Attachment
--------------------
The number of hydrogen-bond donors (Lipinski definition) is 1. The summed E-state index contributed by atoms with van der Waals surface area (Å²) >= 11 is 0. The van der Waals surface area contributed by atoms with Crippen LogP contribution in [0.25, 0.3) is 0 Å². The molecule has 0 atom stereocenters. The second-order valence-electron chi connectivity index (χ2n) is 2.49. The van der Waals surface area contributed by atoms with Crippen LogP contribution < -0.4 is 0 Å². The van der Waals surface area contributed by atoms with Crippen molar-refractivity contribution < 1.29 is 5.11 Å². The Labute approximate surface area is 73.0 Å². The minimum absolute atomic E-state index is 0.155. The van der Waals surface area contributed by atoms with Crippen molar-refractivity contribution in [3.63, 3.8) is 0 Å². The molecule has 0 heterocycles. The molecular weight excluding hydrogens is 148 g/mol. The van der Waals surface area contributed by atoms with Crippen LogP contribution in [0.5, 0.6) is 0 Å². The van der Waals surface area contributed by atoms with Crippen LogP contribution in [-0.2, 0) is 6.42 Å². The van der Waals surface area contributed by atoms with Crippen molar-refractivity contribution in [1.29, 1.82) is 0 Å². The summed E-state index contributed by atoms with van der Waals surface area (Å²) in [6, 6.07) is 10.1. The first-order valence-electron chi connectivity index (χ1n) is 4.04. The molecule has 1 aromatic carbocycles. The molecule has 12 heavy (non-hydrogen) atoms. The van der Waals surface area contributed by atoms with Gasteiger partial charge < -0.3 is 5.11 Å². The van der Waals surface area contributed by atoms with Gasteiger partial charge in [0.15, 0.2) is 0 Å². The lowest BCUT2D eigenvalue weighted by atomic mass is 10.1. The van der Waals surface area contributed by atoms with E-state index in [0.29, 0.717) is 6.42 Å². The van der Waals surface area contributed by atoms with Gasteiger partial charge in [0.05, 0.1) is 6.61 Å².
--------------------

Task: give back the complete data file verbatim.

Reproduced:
The number of hydrogen-bond donors (Lipinski definition) is 1. The summed E-state index contributed by atoms with van der Waals surface area (Å²) >= 11 is 0. The van der Waals surface area contributed by atoms with Crippen LogP contribution in [0.25, 0.3) is 0 Å². The molecule has 0 atom stereocenters. The second-order valence-electron chi connectivity index (χ2n) is 2.49. The van der Waals surface area contributed by atoms with Crippen LogP contribution < -0.4 is 0 Å². The van der Waals surface area contributed by atoms with Crippen molar-refractivity contribution < 1.29 is 5.11 Å². The Labute approximate surface area is 73.0 Å². The minimum absolute atomic E-state index is 0.155. The van der Waals surface area contributed by atoms with Crippen molar-refractivity contribution in [3.63, 3.8) is 0 Å². The molecule has 0 heterocycles. The molecular weight excluding hydrogens is 148 g/mol. The van der Waals surface area contributed by atoms with Crippen LogP contribution in [0.5, 0.6) is 0 Å². The van der Waals surface area contributed by atoms with Crippen LogP contribution in [-0.2, 0) is 6.42 Å². The van der Waals surface area contributed by atoms with Crippen molar-refractivity contribution in [1.29, 1.82) is 0 Å². The summed E-state index contributed by atoms with van der Waals surface area (Å²) in [6, 6.07) is 10.1. The first-order valence-electron chi connectivity index (χ1n) is 4.04. The molecule has 1 aromatic carbocycles. The molecule has 12 heavy (non-hydrogen) atoms. The van der Waals surface area contributed by atoms with Gasteiger partial charge < -0.3 is 5.11 Å². The van der Waals surface area contributed by atoms with Gasteiger partial charge in [0.15, 0.2) is 0 Å². The lowest BCUT2D eigenvalue weighted by atomic mass is 10.1. The van der Waals surface area contributed by atoms with E-state index in [0.29, 0.717) is 6.42 Å². The van der Waals surface area contributed by atoms with Gasteiger partial charge in [0.05, 0.1) is 6.61 Å².